Judges condemns late argument in “forensic arms race” of a case

Dam collapse: Huge group action

A High Court judge has strongly attacked the claimants in what he described as a “forensic arms race” over a complex claim by 202,000 Brazilian people and businesses following the collapse of a dam in 2015.

Mr Justice Turner was particularly critical that one of the claimants’ QCs, Charles Hollander, introduced a new argument on the seventh day of an eight-day hearing this summer, which was not mentioned in his 211-page skeleton argument. The judge dismissed the argument.

But before he had time to finish writing his judgment in August, the claimants launched “an unheralded application for permission to appeal” the ruling on the issue to the Court of Appeal.

Turner J said if the argument, which related to the solvency of the company which owned the Fundao dam, “had really been a genuine and significant cause for concern on the part of the claimants, then it was completely incomprehensible why it had not been raised much earlier as a matter of blindingly obvious and free-standing importance”.

He said that in March this year, the claimants served about 1,000 pages of witness statements and experts’ reports in which there was “no suggestion whatsoever” that the company, Samarco, might not be able to meet its liabilities.

“It is abundantly clear from the defendants’ skeleton argument that they were proceeding upon the assumption that the solvency of Samarco was simply not in issue.

“This assumption was entirely reasonable and, if the point were not conceded by the claimants, ought to have been challenged straightaway and not on the penultimate day of the hearing.

“I formed the view that, if I were to permit the claimants to raise and develop the Samarco issue, then I would have been obliged to grant the defendants the opportunity to respond.

“Bearing in mind the superabundance of material which had already been deployed by both parties on all the other issues in the case, I was in no doubt that this new point, if permitted to flourish, would derail the timetable of the hearing.”

Turner J said the hearing ended at on the last day of term in July, and because of Covid-19 social distancing restrictions the Civil Justice Centre in Manchester had taken up four of its largest courtrooms”.

He was delivering judgment in Municipio de Mariana v BHP Group and another [2020] EWHC 2471 (TCC). The hearing dealt with applications on four grounds by the defendants to find that the case should not be allowed to proceed in this jurisdiction, but this ruling concerned the detailed reasons why he was refusing permission to appeal his decision on the Samarco point.

Turner J said the complexity of the issues went “only some way” towards justifying the “accumulation of the huge swathes of documentation” deployed by the parties.

He said the trial bundles ran to over 30,000 pages, with the claimants’ skeleton argument taking up 211 pages and the defendants’ 187. The transcript of the eight-day hearing itself came to about 1,200 pages.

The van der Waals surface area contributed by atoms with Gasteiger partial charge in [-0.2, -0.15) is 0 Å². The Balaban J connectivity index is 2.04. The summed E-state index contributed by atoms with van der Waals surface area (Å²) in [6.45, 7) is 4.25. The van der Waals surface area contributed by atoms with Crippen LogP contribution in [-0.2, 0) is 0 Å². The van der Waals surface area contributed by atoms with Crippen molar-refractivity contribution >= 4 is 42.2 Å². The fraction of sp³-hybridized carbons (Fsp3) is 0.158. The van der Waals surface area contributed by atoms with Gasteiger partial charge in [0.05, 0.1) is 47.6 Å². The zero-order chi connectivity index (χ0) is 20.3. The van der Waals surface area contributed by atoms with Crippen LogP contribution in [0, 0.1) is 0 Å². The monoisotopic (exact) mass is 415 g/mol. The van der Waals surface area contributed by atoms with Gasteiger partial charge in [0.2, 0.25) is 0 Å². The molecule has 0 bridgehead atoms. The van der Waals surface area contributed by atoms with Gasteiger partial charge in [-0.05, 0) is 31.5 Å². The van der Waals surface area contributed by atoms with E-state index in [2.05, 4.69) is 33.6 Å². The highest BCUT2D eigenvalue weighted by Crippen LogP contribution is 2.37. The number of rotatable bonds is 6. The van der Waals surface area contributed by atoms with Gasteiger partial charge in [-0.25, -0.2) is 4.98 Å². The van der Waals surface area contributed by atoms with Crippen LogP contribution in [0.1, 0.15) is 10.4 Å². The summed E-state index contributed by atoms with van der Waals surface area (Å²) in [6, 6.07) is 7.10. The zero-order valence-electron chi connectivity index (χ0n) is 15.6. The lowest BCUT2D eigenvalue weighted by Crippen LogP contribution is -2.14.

“A close analysis of the parties’ cases thus reveals a fractal pattern of progressively complex and ever-finer recursive detail of sharply declining significance. I dread to think of the costs which have been expended on this exercise.”

Turner J said that, during the hearing, he questioned one of the defendants’ QCs, Charles Gibson, about the quantity of material.

“His explanation relied partly upon the procedural complexity of the proceedings in Brazil and partly upon the need to respond to the growing number of submissions raised and documents relied upon by the claimants in what, to my mind, had long since deteriorated into a forensic arms race.”

The judge said he took the view that any attempt “at the eleventh hour” to restrict the deployment of material would be “likely to do more harm than good” and the “genie was already out of the bottle”.

However, the judge said the limit of his “arguably over-generous indulgence” was reached on the seventh day of the hearing when Mr Hollander introduced his new argument that Samarco might not be able to afford to meet all the claims against it brought in Brazil.

Turner J said he began to write up his ruling in August, but three weeks later he found out that the claimants had launched an appeal.

“It would appear that the claimants’ advisors had intended that I should not be made aware of the application and that I would thus proceed to give substantive judgment in ignorance of their application for permission.

“Apparently, they feared that, if I were told about the application, I might interpret it as an attempt to influence my substantive judgment. The defendants’ solicitors, however, and in my view rightly, considered this to be inappropriate and the claimants’ solicitors relented.”

Turner J said the “proper and obvious course”, though not mandatory, was for Mr Hollander to apply to him for permission to appeal his ruling under CPR part 52.3(2)(a).

The judge said the “obvious time” for the claimants to apply to him for permission to appeal was at the time of his decision not to hear the new argument, on 30 July, or in writing when he started writing his judgment.

He remained of the view that it was “far, far too late” for the claimants to seek to raise the Samarco issue.

“I decline to change my mind about my ruling on the Samarco issue and consider that the Court of Appeal should adjudicate on the matter before I hand down my substantive judgment. I have, accordingly, circulated a draft order for consideration by the parties.”

Mr Hollander is one of two QCs and 10 counsel in all instructed by PGMBM for the claimants, with three QCs and four juniors lining up for the defendants, instructed by Slaughter & May.

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